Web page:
96Responding and Thinking Critically AFTER YOU READResponding and Thinking CriticallyAnalyze and EvaluateDo you think Eisner’s illustrations tell the tale of “The Lion of Mali” in an effective way? Explain.Answer: The illustrations clearly tell the story; however, they do not provide certain details or any background.
97Responding and Thinking Critically AFTER YOU READResponding and Thinking CriticallyAnalyze and EvaluateWhat comment about Sumanguru’s powers is Eisner making in the last three panels of the selection?Answer: He foreshadows that Sumanguru’s omnipotence will eventually lead to his downfall.
98Responding and Thinking Critically AFTER YOU READResponding and Thinking CriticallyConnectActs of CourageWhat characteristics of legends are demonstrated in the graphic-novel retelling of the tale of Sundiata?
99Responding and Thinking Critically AFTER YOU READResponding and Thinking CriticallyConnectActs of CourageAnswer: Exaggeration is used in the graphic novel. The Mali warriors quickly arm themselves and disperse to attack an invading army. Sumanguru uses magical powers.
101What do you think you would need to be a warrior? Unit 5, Part 1BELLRINGERImagine tools of war, past and present (shields, combat boots, or gas masks).What do you think you would need to be a warrior?Sundiata Bellringer
102Unit 5, Part 1BELLRINGER OPTION TRANSPARENCYClick on the image to see a full version of the Bellringer Option Transparency.Sundiata Bellringer Option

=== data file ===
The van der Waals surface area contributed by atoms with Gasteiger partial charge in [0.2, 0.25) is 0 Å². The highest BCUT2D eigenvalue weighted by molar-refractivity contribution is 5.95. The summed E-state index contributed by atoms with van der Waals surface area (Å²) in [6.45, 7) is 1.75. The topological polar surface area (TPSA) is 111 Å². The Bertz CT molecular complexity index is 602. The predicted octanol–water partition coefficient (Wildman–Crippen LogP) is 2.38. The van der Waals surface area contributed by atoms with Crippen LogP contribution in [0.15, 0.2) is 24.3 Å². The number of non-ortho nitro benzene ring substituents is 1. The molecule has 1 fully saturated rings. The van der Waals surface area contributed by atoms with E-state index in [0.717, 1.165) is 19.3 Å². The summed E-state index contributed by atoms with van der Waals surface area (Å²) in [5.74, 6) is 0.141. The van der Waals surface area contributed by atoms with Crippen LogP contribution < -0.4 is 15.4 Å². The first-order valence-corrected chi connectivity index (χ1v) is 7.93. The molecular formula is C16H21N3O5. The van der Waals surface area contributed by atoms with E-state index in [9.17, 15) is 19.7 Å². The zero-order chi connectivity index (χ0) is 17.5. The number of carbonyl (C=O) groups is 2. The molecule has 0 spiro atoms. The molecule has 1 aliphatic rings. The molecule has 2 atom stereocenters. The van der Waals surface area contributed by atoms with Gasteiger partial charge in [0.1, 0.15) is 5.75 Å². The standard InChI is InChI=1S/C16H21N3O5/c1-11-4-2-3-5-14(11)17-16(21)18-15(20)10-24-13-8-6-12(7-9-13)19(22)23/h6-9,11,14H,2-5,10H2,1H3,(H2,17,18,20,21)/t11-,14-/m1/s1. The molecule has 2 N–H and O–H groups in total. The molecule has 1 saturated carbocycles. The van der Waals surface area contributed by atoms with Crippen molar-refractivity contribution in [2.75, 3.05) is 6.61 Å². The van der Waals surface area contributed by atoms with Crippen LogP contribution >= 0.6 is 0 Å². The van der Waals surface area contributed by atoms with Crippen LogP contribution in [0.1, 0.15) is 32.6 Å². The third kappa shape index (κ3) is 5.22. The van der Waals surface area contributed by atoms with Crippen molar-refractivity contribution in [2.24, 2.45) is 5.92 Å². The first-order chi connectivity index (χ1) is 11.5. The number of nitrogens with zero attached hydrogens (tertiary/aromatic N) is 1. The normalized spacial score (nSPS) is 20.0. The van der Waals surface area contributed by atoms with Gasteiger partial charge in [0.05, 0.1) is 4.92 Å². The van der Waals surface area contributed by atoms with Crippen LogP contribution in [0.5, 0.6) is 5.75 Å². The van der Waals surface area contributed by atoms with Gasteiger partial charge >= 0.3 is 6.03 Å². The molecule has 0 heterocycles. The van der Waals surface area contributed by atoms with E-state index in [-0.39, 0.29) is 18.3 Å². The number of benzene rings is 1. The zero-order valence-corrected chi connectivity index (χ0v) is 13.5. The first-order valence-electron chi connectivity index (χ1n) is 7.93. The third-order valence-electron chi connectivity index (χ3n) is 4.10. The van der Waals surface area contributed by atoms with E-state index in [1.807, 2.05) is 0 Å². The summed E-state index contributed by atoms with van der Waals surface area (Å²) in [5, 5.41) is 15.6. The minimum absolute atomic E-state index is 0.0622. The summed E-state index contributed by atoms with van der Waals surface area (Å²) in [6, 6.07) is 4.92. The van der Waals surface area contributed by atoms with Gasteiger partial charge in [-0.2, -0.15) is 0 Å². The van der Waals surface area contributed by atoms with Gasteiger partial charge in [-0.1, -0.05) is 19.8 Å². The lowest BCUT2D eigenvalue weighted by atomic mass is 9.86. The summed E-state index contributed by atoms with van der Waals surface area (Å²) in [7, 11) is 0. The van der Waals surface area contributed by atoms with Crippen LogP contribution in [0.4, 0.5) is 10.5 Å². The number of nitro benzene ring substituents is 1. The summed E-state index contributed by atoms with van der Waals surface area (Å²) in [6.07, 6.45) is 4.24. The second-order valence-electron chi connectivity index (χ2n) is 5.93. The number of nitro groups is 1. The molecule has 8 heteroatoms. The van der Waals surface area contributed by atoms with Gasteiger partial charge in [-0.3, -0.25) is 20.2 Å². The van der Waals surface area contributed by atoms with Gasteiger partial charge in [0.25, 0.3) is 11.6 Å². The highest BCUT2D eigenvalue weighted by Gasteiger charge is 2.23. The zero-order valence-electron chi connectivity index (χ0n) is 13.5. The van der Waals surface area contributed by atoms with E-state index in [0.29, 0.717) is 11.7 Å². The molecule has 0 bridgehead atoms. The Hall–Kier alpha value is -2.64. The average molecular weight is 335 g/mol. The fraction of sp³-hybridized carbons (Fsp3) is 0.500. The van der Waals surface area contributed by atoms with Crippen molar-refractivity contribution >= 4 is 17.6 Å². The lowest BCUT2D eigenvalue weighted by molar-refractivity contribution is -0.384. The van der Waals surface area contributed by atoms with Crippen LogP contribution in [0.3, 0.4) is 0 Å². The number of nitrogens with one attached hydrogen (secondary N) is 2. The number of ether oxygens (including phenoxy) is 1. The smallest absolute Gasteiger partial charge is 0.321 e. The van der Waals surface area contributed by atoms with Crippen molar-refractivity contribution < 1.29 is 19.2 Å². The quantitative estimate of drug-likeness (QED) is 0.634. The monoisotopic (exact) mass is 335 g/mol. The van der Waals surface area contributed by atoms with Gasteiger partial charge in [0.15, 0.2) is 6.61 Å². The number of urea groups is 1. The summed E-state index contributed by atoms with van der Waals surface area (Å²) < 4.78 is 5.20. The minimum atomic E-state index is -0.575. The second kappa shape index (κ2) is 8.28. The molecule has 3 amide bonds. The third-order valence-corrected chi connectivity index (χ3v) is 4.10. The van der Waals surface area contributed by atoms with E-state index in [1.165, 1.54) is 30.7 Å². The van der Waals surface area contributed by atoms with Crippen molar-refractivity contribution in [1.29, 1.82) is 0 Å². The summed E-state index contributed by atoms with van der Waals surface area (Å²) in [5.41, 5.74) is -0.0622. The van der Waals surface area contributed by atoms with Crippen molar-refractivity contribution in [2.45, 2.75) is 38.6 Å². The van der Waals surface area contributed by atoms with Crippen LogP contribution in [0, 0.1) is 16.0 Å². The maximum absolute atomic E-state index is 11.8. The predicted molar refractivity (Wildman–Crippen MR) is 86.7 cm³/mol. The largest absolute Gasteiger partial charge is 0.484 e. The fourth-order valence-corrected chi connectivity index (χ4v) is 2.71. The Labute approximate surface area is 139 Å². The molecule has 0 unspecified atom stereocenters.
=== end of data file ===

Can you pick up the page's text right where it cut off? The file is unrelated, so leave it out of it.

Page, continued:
103With whom did Sundiata consult in Sibi? CHECKPOINT QUESTIONSWith whom did Sundiata consult in Sibi?the king of Sossohis fathersoothsayershis mother
104What happened to Nana Triban after Sundiata left Mali? CHECKPOINT QUESTIONSWhat happened to Nana Triban after Sundiata left Mali?She was forced to become one of Soumaoro’s wives.She was driven out of Mali and lived in exile.She became one of the new leaders of Mali.She became a servant to Tabon Wana.
105CHECKPOINT QUESTIONSWho was Sundiata’s singer, the person who would carry on his memory by his words?Balla FassékéNana TribanSassouma BérétéTabon Wana
106What did all the chiefs do as Balla Fasséké mentioned their names? CHECKPOINT QUESTIONSWhat did all the chiefs do as Balla Fasséké mentioned their names?They presented a gift to Sundiata.They recited a story.They pledged their loyalty to Sundiata.They preformed great feats.
107Unit 5, Part 1 Literary Terms Handbook Test-Taking Skills Handbook REFERENCELiterary Terms HandbookTest-Taking Skills HandbookReading HandbookDaily Language Practice TransparenciesFoldablesWriting HandbookGrammar and Writing Workshop TransparenciesBusiness WritingLanguage Handbook